Dog's Death Tragic, But Not Criminal

District Attorney Risa Vetri Ferman and Upper Gwynedd Police Chief David Duffy announce that no criminal charges will be filed in connection with the shooting and killing of a canine house pet in Upper Gwynedd Township on January 16, 2009.

On January 16, 2009 shortly before 5:00 PM, Upper Gwynedd Township Police received a report that a dog had been shot and killed by an off duty Tempe, Arizona police officer at The Reserves at Gwynedd. This development is a 55 and over residential complex located in Upper Gwynedd, Montgomery County.

After arriving on the scene, officers learned that the son of a Reserve resident was visiting from out of state and he shot a dog outside of one of the buildings. The dog, an Akita mix named Bruce, had been taken by his owner to the Gwynned Veterinary Hospital.

Since the animal and his owner were no longer at the scene, Upper Gwynedd Police Sgt. Steve Gillen then proceeded to speak with the man who called 911 and found that this was the same man who shot the animal.

The shooter spoke with police in detail about the incident. In addition, he provided them with a comprehensive written statement regarding the events. The man reported that he was a sworn police officer in Tempe Arizona where he had worked for two years. He stated that his father is a one and a half year resident of The Reserve and he was visiting his father's home for a week for the holidays. As a sworn police officer, he advised that he is permitted to carry a concealed weapon. On that date, he described his activities and how he came back home from walking his father's dog, Lulu, around the development.

The man stated that prior to leaving the home to walk Lulu, his father warned him about a large brown and white spotted dog in the neighborhood that he said was known to be aggressive towards other dogs. The man described his route around the neighborhood and told police that he believed he saw the dog his father described while walking around the complex. He passed this Akita mix and his owner (later confirmed to be owner Stanley Rosenblatt and his brown and white Akita mix, Bruce) briefly while they both were on their walks. After he concluded his walk, the man proceeded to return to the building where his father lives.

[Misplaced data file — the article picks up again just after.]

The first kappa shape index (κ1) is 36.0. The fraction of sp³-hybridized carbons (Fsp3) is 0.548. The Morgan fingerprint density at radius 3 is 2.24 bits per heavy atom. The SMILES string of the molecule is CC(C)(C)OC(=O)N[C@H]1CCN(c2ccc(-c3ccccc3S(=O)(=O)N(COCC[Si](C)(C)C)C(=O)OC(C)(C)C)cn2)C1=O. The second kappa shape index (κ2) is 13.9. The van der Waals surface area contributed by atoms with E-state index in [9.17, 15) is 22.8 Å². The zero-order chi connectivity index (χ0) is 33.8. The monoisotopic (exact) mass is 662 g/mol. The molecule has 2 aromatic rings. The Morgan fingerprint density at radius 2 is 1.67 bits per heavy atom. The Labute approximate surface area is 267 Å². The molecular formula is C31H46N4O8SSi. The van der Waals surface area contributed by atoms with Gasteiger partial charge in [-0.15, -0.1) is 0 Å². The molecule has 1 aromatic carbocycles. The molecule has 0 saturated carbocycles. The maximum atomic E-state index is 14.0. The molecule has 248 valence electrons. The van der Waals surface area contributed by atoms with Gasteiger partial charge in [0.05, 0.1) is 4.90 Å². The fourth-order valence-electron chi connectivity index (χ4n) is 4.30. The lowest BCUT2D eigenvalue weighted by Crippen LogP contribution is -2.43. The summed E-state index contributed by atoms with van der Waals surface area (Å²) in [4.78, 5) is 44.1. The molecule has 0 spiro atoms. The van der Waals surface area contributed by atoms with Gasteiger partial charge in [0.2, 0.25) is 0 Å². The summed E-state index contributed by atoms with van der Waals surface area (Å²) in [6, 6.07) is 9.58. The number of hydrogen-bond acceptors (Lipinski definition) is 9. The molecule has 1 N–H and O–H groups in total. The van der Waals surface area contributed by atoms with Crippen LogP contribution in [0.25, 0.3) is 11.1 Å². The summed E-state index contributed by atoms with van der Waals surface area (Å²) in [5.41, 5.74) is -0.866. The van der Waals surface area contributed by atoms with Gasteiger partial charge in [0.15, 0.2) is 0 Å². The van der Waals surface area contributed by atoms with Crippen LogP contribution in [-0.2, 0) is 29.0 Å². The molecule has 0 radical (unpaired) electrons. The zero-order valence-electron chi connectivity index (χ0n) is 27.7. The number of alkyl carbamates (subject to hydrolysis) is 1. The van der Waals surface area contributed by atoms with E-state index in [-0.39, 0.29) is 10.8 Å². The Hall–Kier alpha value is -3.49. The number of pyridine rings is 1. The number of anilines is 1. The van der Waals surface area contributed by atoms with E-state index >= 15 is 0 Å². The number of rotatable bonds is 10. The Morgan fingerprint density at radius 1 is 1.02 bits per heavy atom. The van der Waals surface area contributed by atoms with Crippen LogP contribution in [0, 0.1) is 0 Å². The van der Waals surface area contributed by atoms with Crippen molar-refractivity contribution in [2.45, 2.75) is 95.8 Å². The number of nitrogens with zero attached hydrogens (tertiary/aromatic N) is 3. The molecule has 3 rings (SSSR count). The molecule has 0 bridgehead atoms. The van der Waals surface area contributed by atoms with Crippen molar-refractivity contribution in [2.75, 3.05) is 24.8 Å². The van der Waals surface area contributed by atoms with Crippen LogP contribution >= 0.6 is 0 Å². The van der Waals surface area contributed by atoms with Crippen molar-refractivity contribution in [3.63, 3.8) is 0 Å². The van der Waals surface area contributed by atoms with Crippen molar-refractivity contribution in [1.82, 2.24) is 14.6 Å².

The man described how he approached the outside door to the building and the same brown and white dog came running out of the double doors to the building's lobby. Although the man saw that the animal was attached to a retractable leash, the dog's owner was not in sight. The man backed up and pulled his dog Lulu backwards in an effort to get away from the approaching animal.

It appeared to the man that the other dog was attacking Lulu and had jumped onto her back. At this point, the man drew his firearm.
He was still unable to see the other dog's owner or anyone in control of the animal. The man moved backwards with his own dog as the other dog continued to approach Lulu aggressively. At this point, the man fired three shots, all of which struck the dog that was attacking his dog. At this point, the dog's owner emerged from the double doors of the building, yelling at the shooter, before leaving to get care for his dog. The dog that was shot, Bruce, later died at the Veterinary Hospital.